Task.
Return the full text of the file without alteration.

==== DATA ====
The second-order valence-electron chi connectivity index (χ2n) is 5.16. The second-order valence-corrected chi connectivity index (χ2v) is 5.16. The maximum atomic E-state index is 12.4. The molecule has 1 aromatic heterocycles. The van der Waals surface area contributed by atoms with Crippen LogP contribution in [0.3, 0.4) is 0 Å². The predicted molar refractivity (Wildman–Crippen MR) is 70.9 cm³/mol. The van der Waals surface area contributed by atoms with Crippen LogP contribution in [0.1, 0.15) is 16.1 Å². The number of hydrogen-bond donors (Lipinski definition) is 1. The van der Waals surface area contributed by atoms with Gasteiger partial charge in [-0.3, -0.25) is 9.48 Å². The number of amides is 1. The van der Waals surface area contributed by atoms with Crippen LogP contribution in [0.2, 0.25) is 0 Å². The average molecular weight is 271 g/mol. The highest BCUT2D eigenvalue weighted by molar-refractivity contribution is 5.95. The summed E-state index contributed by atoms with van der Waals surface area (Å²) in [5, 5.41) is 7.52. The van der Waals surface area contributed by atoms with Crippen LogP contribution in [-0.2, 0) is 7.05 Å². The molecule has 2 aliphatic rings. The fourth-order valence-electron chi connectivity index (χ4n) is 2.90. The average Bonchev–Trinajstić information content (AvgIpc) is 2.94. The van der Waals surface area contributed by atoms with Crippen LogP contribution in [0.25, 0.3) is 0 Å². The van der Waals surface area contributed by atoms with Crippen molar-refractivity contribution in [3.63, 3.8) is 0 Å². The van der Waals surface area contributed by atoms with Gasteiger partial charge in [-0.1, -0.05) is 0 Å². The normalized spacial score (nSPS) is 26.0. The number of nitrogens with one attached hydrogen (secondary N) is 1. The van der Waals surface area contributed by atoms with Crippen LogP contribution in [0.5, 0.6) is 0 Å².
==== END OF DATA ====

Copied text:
The second-order valence-electron chi connectivity index (χ2n) is 5.16. The second-order valence-corrected chi connectivity index (χ2v) is 5.16. The maximum atomic E-state index is 12.4. The molecule has 1 aromatic heterocycles. The van der Waals surface area contributed by atoms with Crippen LogP contribution in [0.3, 0.4) is 0 Å². The predicted molar refractivity (Wildman–Crippen MR) is 70.9 cm³/mol. The van der Waals surface area contributed by atoms with Crippen LogP contribution in [0.1, 0.15) is 16.1 Å². The number of hydrogen-bond donors (Lipinski definition) is 1. The van der Waals surface area contributed by atoms with Gasteiger partial charge in [-0.3, -0.25) is 9.48 Å². The number of amides is 1. The van der Waals surface area contributed by atoms with Crippen LogP contribution in [0.2, 0.25) is 0 Å². The average molecular weight is 271 g/mol. The highest BCUT2D eigenvalue weighted by molar-refractivity contribution is 5.95. The summed E-state index contributed by atoms with van der Waals surface area (Å²) in [5, 5.41) is 7.52. The van der Waals surface area contributed by atoms with Crippen LogP contribution in [-0.2, 0) is 7.05 Å². The molecule has 2 aliphatic rings. The fourth-order valence-electron chi connectivity index (χ4n) is 2.90. The average Bonchev–Trinajstić information content (AvgIpc) is 2.94. The van der Waals surface area contributed by atoms with Crippen LogP contribution in [0.25, 0.3) is 0 Å². The van der Waals surface area contributed by atoms with Crippen molar-refractivity contribution in [3.63, 3.8) is 0 Å². The van der Waals surface area contributed by atoms with Gasteiger partial charge in [-0.1, -0.05) is 0 Å². The normalized spacial score (nSPS) is 26.0. The number of nitrogens with one attached hydrogen (secondary N) is 1. The van der Waals surface area contributed by atoms with Crippen LogP contribution in [0.5, 0.6) is 0 Å².